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[Commentary] © 2001 Philip Hyde, The Timesizing Wire™, Box 622 Cambridge MA 02143 USA (617) 623-8080

Bankruptcies, January-February/2001


2/16/2001  2 bankruptcies mentioned -

  1. Loews Cineplex files Chapter 11 as part of deal, Reuters via NYT, C4.
    ...to be acquired by an investment group...led by the Onex Corp. and includ[ing] the Pacific Capital Group and Oaktree Capital Management.... Loews has total assets of $1.8B and total liabilities of $1.51B [and will] immediately close aabout 21 theaters in the U.S....
    [See lead-in story on 1/23/2001 below. The emergence didn't stir till Nov. -]
    Loews Cineplex files bankruptcy recovery plan, Bloomberg via 11/13/2001 NYT, C4.
    The Loews Cineplex Entertainment Corp. filed a Chapter 11 recovery plan to give the Onex Corp. of Toronto and Oaktree Capital Management LLC of Los Angeles full ownership of the company and allow it to emerge from bankruptcy....

  2. Bridge Information files for bankruptcy, Reuters via NYT, C10.
    The financial news and market data company...filed for Chapter 11 [and] its largest shareholder...Welsh Carson Anderson & Stowe..\..made a bid to acquire the entire company. Bridge says its filing overtakes [i.e., supercedes?] the involuntary petition filed by its creditor Highland Capital Management on Feb. 1...represent[ing] less than 8% of Bridge's senior debt....
    [See lead-in story on 2/03/2001 below.]

2/13/2001  1 bankruptcy - 2/09/2001  3 bankruptcy/closure stories -
  1. Federated to close Stern's and rename or shut stores - Another chain falls to tough competition, by Leslie Kaufman, NYT, A24.
    ...Stern's, which was founded in 1867 in Manhattan, joins Bradlees and Montgomery Ward on the list of once-prominent department stores forced out of business after seeing their fortunes fall in the face of ferocious low-cost interlopers like Target and Kohl's.
    ["Forced out of business" - baloney! Afflicted with the worst, most unimaginative management in 134 years, more likely. A flexible Timesizing-based corporate design like that of Nucor Steel or Lincoln Electric would make any business unsinkable. Nucor has the last word in workweek and pay flexibility, and Lincoln has the last word in real teamplay = "everyone sacrifices together, starting at the top."]

  2. Icebox calling it quits, by Amy Harmon, NYT, C4.
    ...The Los Angeles-based Internet company that produced some of the most popular animated entertainment on the Web is shutting down today....unable to raise the $10m it needed to reach profitability.... The year-old concern, which had 106 employees at its height...is one of a string of Internet companies that have gone under in recent months.....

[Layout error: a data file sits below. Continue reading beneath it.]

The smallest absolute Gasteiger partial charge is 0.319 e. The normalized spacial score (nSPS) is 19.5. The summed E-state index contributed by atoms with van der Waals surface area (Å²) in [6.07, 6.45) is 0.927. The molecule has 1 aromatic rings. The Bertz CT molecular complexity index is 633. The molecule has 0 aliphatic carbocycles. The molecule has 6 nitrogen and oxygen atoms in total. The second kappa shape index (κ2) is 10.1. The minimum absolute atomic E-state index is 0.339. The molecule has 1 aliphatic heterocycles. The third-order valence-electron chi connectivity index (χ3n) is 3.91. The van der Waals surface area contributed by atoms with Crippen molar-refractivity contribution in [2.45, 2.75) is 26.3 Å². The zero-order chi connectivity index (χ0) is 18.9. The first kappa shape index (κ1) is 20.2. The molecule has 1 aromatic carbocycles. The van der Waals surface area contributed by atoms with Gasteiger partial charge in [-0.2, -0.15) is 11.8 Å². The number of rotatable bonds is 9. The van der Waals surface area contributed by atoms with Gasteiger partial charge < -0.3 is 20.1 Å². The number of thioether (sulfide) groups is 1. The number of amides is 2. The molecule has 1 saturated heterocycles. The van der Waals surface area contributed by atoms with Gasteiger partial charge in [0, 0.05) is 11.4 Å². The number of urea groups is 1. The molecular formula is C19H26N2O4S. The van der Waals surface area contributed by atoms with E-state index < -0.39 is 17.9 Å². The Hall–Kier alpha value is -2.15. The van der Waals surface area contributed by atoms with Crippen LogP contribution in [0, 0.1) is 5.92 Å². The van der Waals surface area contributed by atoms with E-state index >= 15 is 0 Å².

[See also today's downsizings.]

  3. Web layoffs galore, but many find a net, by Jayson Blair [=‘Times reporter who resigned leaves long trail of deception,’ 5/11/2003 NYT, A1], NYT, A25.
    ...GoRefer.com, an online marketing concern, [is] going out of business....
    [See also today's downsizings.]

2/08/2001  2 bankruptcy stories -
  1. GS Industries, a maker of steel rods, seeks protection, Bloomberg via NYT, C4.
    ...a result of increased competition and higher energy costs..\.. North America's largest producer of steel wire rod [will] close its plant in Kansas City, Mo. [and] cut by about half the production of the closely held company...based in Charlotte, NC...
    [See also today's downsizings.]

  2. Bankruptcy bill needs revision, key Democrat says - Impact on women, children questioned, AP via Boston Globe, C2.
    WASHINGTON - Democratic opponents are willing to compromise on a bill making it harder for people to erase their debts in bankruptcy court, but it should be revised to help women and children owed support from bankrupt fathers...Rep. John Conyers of Michigan, the House Judiciary Committee's senior Democrat, said at a hearing....
    [This is the same Conyers of the Dellum-Conyers 35-hour workweek bill of 1997.]

2/07/2001  1 bankruptcy mentioned - 2/06/2001  2 bankruptcies/closures mentioned -
  1. eToys to lay off its remaining workers, by Matt Richtel, NYT, C8.
    SAN FRANCISCO- ...The once high-flying Internet toy retailer [will] lay off its 293 remaining employees and shut its doors on April 6, barring an 11th-hour rescue in the form of a large investor or a strategic partner....

  2. Voter.com pulls plug, fires 45 - Despite millions of users, Web site found no profit in politics, by Ross Kerber, Boston Globe, D1.
    ...Managers and investors decided to shut down operations..\..ending one of the most heavily promoted attempts to find an audience for public discourse online...after failing to find new investors for the site's mix of news, chat boards, legislative data, and campaign ads....

2/04/2001  1 weekend bankruptcy mentioned, with $105m debt - 2/03/2001  2 bankruptcies/closures mentioned -
  1. Petopia.com withdraws public offering and closes, Reuters via NYT, B3.
    ...An online pet products retailer whose backers included Petco Animal Supplies and NBC, a unit of General Electric, withdrew plans to go public yesterday, saying it has sold most of its assets to Petco and was no longer in business. Petopia, which is based in San Francisco, announced...that it was withdrawing a $100m IPO [that] the company was planning to use...to repay $2m in debt as well as for marketing expansion and brand-building efforts.

  2. Bridge Information faces involuntary bankruptcy, AP via NYT, B3.